1. Connors JM. State-of-the art therapeutics: Hodgkin’s lymphoma. J Clin Oncol. 2005;23:6400-6408.

2. Diehl V, Franklin J, Pfreundschuh M, et al. Standard and increased-dose BEACOPP chemotherapy compared with COPP-ABVD for advanced Hodgkin’s disease. N Engl J Med.  2003;348:2386-2395. 

3. André M, Henry-Amar M, Pico JL, et al. Comparison of high-dose therapy and autologous stem-cell transplantation with conventional therapy for Hodgkin’s disease induction failure: a case-control study. Société Francaise de Greffe de Moelle. J Clin Oncol. 1999;17:222-229.

4. Crump M. Management of Hodgkin lymphoma in relapse after autologous stem cell transplant. ASH Education Book. 2008;2008:326-333.

5. Francisco JA, Cerveny CG, Meyer DL, et al. cAC10-vcMMAE, an anti-CD30-monomethyl auristatin E conjugate with potent and selective antitumor activity. Blood. 2003;102:1458-1465.

6. Younes A, Bartlett NL, Leonard JP, et al. Brentuximab vedotin (SGN-35) for relapsed CD30-positive lymphomas. N Engl J Med. 2010;363:1812-1821.

7. Younes A, Conners JM, Park SI, Hunder NN, Ansell SM. Frontline therapy with brentuximab vedotin combined with ABVD or AVD in patients with newly diagnosed advanced stage Hodgkin lymphoma. Blood (ASH Annual Meeting Abstracts). 2011;118(suppl 21): Abstract 955.

8. Younes A, Gopal AK, Smith SE, et al. Results of a pivotal phase II study of brentuximab vedotin for patients with relapsed or refractory Hodgkin’s lymphoma. J Clin Oncol. 2012;30:2183-2189.

9. ClinicalTrials.gov. A phase 3 study of brentuximab vedotin (SGN-35) in patients at high risk of residual Hodgkin lymphoma following stem cell transplant (the AETHERA trial). http://clinicaltrials.gov/ct2/show/NCT01100502. Identifier: NCT01100502. 



Nancy L. Bartlett, MD

Professor of Medicine
Division of Oncology
Washington University School of Medicine
Siteman Cancer Center
St. Louis, Missouri

Address correspondence to: Nancy L. Bartlett, MD, Washington University School of Medicine, Department of Medicine, 660 South Euclid Avenue, Box 8056, St. Louis, MO 63110; E-mail: nbartlet@dom.wustl.edu.

The pivotal phase II study by Younes and colleagues of brentuximab vedotin (Adcetris, Seattle Genetics), an antibody drug conjugate that targets CD30, led to the accelerated approval of this agent by the US Food and Drug Administration (FDA) in August 2011.1 The FDA-approved indications for brentuximab vedotin include classical Hodgkin lymphoma (cHL) relapsing after either autologous stem cell transplant (ASCT) or at least 2 multiagent chemotherapy regimens. Encouraging results from a separate phase II study of brentuximab vedotin in relapsed/refractory anaplastic large cell lymphoma (ALCL) also led to FDA approval for this indication.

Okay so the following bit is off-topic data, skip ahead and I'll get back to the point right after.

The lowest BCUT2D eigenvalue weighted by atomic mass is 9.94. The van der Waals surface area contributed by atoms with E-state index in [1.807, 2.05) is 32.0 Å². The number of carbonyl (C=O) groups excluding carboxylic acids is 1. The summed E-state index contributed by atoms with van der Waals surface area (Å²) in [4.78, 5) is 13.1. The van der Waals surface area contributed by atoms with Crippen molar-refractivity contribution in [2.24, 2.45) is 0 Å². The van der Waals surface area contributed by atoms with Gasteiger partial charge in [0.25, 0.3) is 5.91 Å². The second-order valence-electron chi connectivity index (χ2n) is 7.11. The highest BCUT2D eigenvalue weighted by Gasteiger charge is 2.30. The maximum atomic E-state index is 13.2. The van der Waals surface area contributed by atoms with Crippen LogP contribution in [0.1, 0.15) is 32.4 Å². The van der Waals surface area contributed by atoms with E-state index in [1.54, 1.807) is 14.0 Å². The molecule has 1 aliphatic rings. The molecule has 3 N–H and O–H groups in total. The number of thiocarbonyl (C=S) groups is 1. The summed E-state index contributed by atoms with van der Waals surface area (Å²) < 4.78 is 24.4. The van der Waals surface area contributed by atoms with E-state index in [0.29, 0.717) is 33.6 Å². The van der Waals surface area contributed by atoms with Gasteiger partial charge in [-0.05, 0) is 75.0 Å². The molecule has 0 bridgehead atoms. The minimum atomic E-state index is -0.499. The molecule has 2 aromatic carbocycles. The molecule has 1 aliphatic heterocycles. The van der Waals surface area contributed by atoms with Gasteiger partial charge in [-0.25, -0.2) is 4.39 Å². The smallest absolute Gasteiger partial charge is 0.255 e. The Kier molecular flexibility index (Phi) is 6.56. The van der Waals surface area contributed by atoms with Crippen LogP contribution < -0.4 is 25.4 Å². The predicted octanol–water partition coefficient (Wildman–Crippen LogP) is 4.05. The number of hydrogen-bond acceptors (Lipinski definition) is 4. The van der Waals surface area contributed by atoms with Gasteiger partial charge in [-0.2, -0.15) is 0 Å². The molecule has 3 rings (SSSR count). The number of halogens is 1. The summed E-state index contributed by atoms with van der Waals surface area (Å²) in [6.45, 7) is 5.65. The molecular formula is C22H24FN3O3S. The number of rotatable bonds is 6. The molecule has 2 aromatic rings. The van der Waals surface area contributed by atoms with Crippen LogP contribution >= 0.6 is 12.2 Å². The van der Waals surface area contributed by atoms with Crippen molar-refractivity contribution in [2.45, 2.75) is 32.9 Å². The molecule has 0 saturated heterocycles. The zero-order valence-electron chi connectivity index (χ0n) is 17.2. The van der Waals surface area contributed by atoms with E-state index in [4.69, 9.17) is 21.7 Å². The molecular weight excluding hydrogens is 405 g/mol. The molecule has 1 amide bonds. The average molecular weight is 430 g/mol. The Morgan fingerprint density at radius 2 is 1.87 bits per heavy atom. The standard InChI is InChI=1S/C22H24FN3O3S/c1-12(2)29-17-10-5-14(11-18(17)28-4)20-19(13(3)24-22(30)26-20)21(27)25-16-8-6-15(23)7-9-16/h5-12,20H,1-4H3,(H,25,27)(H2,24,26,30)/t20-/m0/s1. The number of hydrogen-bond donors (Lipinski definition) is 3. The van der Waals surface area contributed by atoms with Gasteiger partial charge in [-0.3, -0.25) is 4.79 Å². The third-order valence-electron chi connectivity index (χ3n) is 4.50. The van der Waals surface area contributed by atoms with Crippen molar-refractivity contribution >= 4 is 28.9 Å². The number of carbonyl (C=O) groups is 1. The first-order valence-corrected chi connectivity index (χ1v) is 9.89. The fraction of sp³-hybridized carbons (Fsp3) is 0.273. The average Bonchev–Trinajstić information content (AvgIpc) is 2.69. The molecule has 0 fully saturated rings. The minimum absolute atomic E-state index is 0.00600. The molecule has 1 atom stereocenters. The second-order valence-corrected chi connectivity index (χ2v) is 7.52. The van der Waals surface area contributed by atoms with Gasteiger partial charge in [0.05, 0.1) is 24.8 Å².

In the phase II study for relapsed/refractory cHL following ASCT, 102 patients were treated with brentuximab vedotin at 1.8 mg/kg every 3 weeks for a maximum of 16 cycles.1 Most patients were heavily pretreated, and 72% of patients were refractory to first-line therapy. The overall response rate to brentuximab vedotin was 75%, with an unprecedented complete remission (CR) rate in this patient population of 34%. Most encouraging was the median remission duration of 21.7 months for the 35 patients achieving a CR compared to 5.1 months for patients with partial response (PR). The most frequent toxicity was mild to moderate peripheral neuropathy related to an off-target effect of free monomethyl auristatin, the microtubule disrupting agent coupled to the anti-CD30 antibody. This is a common side effect of other drugs in this class, such as vincristine and vinblastine, and was reversible in the majority of patients. Importantly, significant myelosuppression was uncommon, making brentuximab an excellent choice for heavily pretreated patients. Based on these results, brentuximab should be the first therapy administered to patients with cHL who relapse after stem cell transplant. Brentuximab is also a rational choice in pretransplant patients who do not respond to standard salvage regimens such as ifosfamide, carboplatin, and etoposide (ICE) or etoposide, methylprednisolone, cytarabine, and cisplatin (ESHAP), with the goal of proceeding to transplant in responding patients.

Also encouraging were the results of a small phase II study of brentuximab re-treatment recently presented at the 2012 American Society of Clinical Oncology meeting. Twenty-three patients with prior response to brentuximab were re-treated with brentuximab vedotin at relapse.3 Nine of 15 patients with recurrent cHL and 7 of 8 patients with relapsed ALCL responded to a second course of brentuximab vedotin. Toxicities during re-treatment were mild and similar to those reported in initial therapy trials.